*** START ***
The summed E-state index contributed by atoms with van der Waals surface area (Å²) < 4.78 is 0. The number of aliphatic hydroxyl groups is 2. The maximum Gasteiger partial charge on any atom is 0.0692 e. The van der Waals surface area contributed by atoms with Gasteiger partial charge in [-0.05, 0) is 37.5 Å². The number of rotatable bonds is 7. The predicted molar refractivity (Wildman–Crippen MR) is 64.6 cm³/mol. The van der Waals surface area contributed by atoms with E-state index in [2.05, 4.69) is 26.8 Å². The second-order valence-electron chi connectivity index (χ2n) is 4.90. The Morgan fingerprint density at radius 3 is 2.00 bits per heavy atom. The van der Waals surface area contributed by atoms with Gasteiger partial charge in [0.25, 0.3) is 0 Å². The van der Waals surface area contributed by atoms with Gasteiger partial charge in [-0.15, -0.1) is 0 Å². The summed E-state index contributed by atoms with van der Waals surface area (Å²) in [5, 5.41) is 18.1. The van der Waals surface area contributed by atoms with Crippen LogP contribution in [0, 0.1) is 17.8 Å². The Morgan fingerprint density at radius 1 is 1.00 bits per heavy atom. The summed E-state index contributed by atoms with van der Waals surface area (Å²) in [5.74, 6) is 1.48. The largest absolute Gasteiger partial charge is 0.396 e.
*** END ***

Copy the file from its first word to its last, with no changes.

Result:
The summed E-state index contributed by atoms with van der Waals surface area (Å²) < 4.78 is 0. The number of aliphatic hydroxyl groups is 2. The maximum Gasteiger partial charge on any atom is 0.0692 e. The van der Waals surface area contributed by atoms with Gasteiger partial charge in [-0.05, 0) is 37.5 Å². The number of rotatable bonds is 7. The predicted molar refractivity (Wildman–Crippen MR) is 64.6 cm³/mol. The van der Waals surface area contributed by atoms with E-state index in [2.05, 4.69) is 26.8 Å². The second-order valence-electron chi connectivity index (χ2n) is 4.90. The Morgan fingerprint density at radius 3 is 2.00 bits per heavy atom. The van der Waals surface area contributed by atoms with Gasteiger partial charge in [0.25, 0.3) is 0 Å². The van der Waals surface area contributed by atoms with Gasteiger partial charge in [-0.15, -0.1) is 0 Å². The summed E-state index contributed by atoms with van der Waals surface area (Å²) in [5, 5.41) is 18.1. The van der Waals surface area contributed by atoms with Crippen LogP contribution in [0, 0.1) is 17.8 Å². The Morgan fingerprint density at radius 1 is 1.00 bits per heavy atom. The summed E-state index contributed by atoms with van der Waals surface area (Å²) in [5.74, 6) is 1.48. The largest absolute Gasteiger partial charge is 0.396 e.